Hornbills


Abyssinian Ground Hornbill
(Bucorvus abyssinicus)
Meaning- Huge Raven like bird.

Range:

Subsaharan Africa from southern Mauritania, Senegal, Gambia, Guinea-Bissau and Sierra Leone east through western Africa, Cameroon, southern Chad, southwestern and southern Sudan and northeastern Zaire to Ethiopia, Uganda and northwestern Kenya. Found in woodland, savanna, and arid steppe habitats.

Size:

Large, black, turkey sized bird with a four foot wingspan.
Length: 90 - 100 cm
Wingspan: 520-600 cm (4 - 6 ft. )
Weight - 3000 - 4000 g ( 8 - 9 lb.)

Diet:
Small animals form the bulk of the diet, including tortoises, lizards, amphibians, mammals, birds, spiders and insects. Also eats carrion and some fruits and seeds. Almost all food is taken from the ground.

Description:

A large turkey sized bird. Overall black in color with white primaries, visible in flight. They have a large black bill with a triangular yellow to orange patch at the base of the upper mandible. The casque arises above the skull at the base of the bill in a short, high curve with two ridges along each side and ends abruptly with the anterior end open. The circumorbital skin is blue. The extensive inflatable bare area on the throat and the inflatable foreneck are red with a blue area at the front of the throat. While males get red on the inflatable throat pouch, females remain all blue. The eyes are dark brown and the legs and feet are black.

Natural History:

They are usually found as pairs, trios, or quartets with young birds. The mean group size is 2.2. Groups have been recorded up to six; usually when they are concentrated at food sources. They fly only if disturbed or when crossing tall grass.

Personal History:          

Cyrano - Hatched at the Abilene Zoological Gardens in 1992 and hand raised by NEI staff. Fiskar & Stryo - Hatched in 1997 at Miami Metro Zoo, hand raised by NEI staff. Romeo & Casanova - Hatched in 1997 at White Oak Plantation in FL., hand raised by NEI staff. Frodo - Hatched on April 1, 2003 at the Oklahoma City Zoo and acquired by NEI later that month.

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Bird: Asian Black Hornbill

Range:
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Personal History:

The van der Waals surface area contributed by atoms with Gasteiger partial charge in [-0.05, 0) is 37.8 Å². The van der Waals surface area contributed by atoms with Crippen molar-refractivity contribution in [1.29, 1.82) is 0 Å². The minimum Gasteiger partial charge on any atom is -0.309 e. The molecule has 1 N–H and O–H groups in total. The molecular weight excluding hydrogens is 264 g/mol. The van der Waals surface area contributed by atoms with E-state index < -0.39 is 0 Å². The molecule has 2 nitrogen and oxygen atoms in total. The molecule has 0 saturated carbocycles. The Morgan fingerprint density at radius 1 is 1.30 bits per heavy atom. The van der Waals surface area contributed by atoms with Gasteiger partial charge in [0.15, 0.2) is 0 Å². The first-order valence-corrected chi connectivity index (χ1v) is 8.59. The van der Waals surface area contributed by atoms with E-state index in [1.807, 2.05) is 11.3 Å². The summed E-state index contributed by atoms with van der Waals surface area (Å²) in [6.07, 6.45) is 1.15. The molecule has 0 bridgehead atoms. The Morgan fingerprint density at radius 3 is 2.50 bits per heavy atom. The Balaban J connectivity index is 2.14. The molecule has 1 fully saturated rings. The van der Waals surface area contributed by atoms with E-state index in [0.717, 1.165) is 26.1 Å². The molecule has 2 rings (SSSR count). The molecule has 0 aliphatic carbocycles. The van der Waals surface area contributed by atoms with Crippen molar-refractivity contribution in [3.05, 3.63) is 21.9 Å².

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Bird: Blyths Hornbill

Range:
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Bird: Silvery-cheeked Hornbill
(Bycanistes brevis)

Range:
South central and southeast parts of Africa from Ethiopia to the northern parts of South Africa including Kenya, Tanzania, Malawi, Zambia, and Mozambique. Found in coastal, mountain, and evergreen forests. 

Size:
Length: 75 - 80 cm (approximately 30 - 31 in.)
Wingspan: approx. 3 ft.
Weight: 800 - 1200g (males larger)

Diet:
Berries, figs, pine nuts, insects, and occasionally small reptiles or mammals.

Description:
The head and neck are a silvery grey color, giving them their name, while the rest of the plumage is an iridescent black excluding the white patches on the lower abdomen, thighs, and parts of tail and wing feathers. Both males and females have a cream colored casque atop their beaks; however, the males have larger casques than the females. 

Natural History:
Similar to most hornbills, Silvery Cheeked Hornbills are cavity nesters. The female will find a cavity in a tree, rock face, or earth bank to go into and lay her eggs. Once inside, the male and female both work to seal the cavity shut (the female from the inside and the male from the outside) with a combination of saliva, mud, food remains, and droppings. They will leave a small vertical slit through which the male will bring and pass food to the female while she incubates the eggs. Once the eggs hatch, the male is now responsible for bringing enough food to the nest to feed everyone inside, requiring him to bring as much as 200 fruits in a single day. When the chicks are a little over a month old the female will break out of the cavity and reseal it leaving the chicks inside so she can help the male bring them food before they are ready to leave the nest. At around 80 days old the chicks will finally break out of the cavity and start learning how to fly.

Silvery Cheeked Hornbills are also important seed dispersers in the forests where they are found. They eat their fruit whole, leaving the seed inside undamaged. Later, they fly to other parts of the forest and defecate the undamaged seeds, helping to spread local flora.